All the major contenders passed the eventing final horse inspection at the Tokyo Olympics and will carry on to contest the show jumping phase in a few hours’ time.
The ground jury (Nick Burton, GBR, Christina Klingspor, SWE, and the U.S.A.’s Jane Hamlin) and vets only failed to accept one horse - Fantastic Frieda, ridden by Poland’s Joanna Pawlak, who had completed the cross-country in 41st place with a refusal and 25.2 time-faults.
Glenfly, the Irish-bred former racehorse ridden by Marcelo Tosi of Brazil, was withdrawn, while Brazil also subbed in their reserve rider, Marcio Appel (Ibero Jmen) for Rafael Losano, whose mount Fuiloda G pulled up two fences from home on the cross-country. Appel will carry forward Losano’s 36 dressage score, 200 penalties for non-completion of the cross-country, and 20 penalties for the substitution.
The jog was done in drawn order, meaning that Team GBR - currently in gold medal position after all three of their riders (Oliver Townend, Laura Collett, and Tom McEwen) posted clear cross-country rounds inside the time - went first. Townend and Collett and in gold and bronze position individually.
Second out were the U.S. team, who lie in fifth position but only just over two show jumps away from a medal standing. Doug Payne’s Vandiver, Philip Dutton’s Z, and Boyd Martin’s Tsetserleg all looked fit and ready for the final phase, which starts with one round of show jumping to decide the team placings. While the Brits, on a collective score of 78.3 after dressage and show jumping, have four fences in hand over Australia (Shane Rose, Kevin McNab, and Andrew Hoy), the Aussies’ score of 96.2 gives them no margin for error over France in bronze on 97.1. The New Zealand team of Tim and Jonelle Price and Jesse Campbell hover in fourth with a score of 104, with the USA on 109.4 in fifth.
The Germans, joint pre-event favorites for gold with Team GBR, are in sixth. Their Julia Krajewski is in silver medal position individually - just two penalties behind Oliver Townend - but Sandra Auffarth’s 20 cross-country penalties and the 11 penalties awarded to Michael Jung, Olympic champion at both London 2012 and Rio 2016, for breaking a frangible device at fence 14c has dropped them down the reckoning.
The Italian team are seventh, with Ireland eighth, the Chinese in ninth, and the Swiss 10th. Japan, hosts of these Games, are in 11th, but they still have a potential contender for individual honors in Kazuma Tomoto, fifth individually going into showjumping on Vinci De La Vigne. Tim Price and Vitali currently separate him from the podium in fourth, with Tom McEwen sixth and Australia’s highest-placed rider, eight-time Olympian Andrew Hoy, in seventh.
The showjumping commences at 5 PM Tokyo time, and the individual riders will jump first, followed by the lowest-placed riders from each team in reverse order of team placing in rotation, meaning that Doug Payne will jump first for the U.S., followed by Philip Dutton, and then Boyd Martin. Britain’s Oliver Townend will be the last of all to jump. This will decide the team medals and placings. Then, after a break, the top 25 will jump again at 8:45 PM local time for the individual medals and placings.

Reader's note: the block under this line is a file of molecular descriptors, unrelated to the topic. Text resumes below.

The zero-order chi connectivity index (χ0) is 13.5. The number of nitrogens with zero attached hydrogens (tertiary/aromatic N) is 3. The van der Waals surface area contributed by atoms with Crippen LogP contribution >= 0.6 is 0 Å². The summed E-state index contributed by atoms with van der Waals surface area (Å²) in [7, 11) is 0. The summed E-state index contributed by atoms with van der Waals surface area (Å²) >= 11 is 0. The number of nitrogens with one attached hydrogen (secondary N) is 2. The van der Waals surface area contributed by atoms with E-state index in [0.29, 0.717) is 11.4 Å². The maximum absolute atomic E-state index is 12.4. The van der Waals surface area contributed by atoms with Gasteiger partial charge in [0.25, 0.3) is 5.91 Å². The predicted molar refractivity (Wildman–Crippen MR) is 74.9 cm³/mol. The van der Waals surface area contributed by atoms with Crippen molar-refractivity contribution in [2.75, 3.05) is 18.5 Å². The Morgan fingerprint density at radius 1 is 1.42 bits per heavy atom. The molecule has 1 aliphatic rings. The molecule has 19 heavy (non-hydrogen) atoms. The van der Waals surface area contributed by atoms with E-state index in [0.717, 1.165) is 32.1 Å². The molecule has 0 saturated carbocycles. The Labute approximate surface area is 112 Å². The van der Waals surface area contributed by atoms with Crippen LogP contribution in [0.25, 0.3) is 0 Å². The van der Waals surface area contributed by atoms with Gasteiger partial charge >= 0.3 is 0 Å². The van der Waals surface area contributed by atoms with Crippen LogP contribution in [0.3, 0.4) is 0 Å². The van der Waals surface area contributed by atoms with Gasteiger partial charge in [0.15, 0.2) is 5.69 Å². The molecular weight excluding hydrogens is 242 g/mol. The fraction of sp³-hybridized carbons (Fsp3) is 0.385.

The USEA Eventing Handbook by the Levels is an educational tool that was developed over the course of two years and is loaded with materials and resources targeted for all levels of eventing professionals, instructors, and coaches.
The USEA Future Event Horse Program (FEH) was introduced in 2007 to evaluate yearlings, 2-year-olds, 3-year-olds, and 4-year-olds for their suitability for the sport of eventing based on conformation and type. The FEH program also created a pipeline for horses to gain experience competing before attending USEA Young Event Horse (YEH) competitions.
The key to eventing’s success lies heavily in the organizers who put on our events. The USEA is proud to recognize each year the organizers who have made contributions to the sport through their organizational efforts. For 2021, the USEA Organizers Appreciation Honor Roll of Names honors nearly 200 organizers for five to 25+ years of service. The Blue Ribbon is awarded to those organizers with five to nine years of service, the Bronze Medal recognizes organizers with 10-14 years of service, organizers who have contributed 15-19 years of service are awarded the Silver Medal, those with 20-24 years of service will receive the Gold Medal, and a select few with 25 years or more of service as organizers are bestowed the title of Platinum Medal organizers.
The United States Equestrian Federation (USEF) is pleased to announce the members of its newly populated Eventing Elite Program Task Force. These respected members of the Eventing community have proven expertise in sport on a global level within their respective roles and represent a diverse constituency of athletes, owners, coaches, licensed officials, governance leadership, and team support personnel.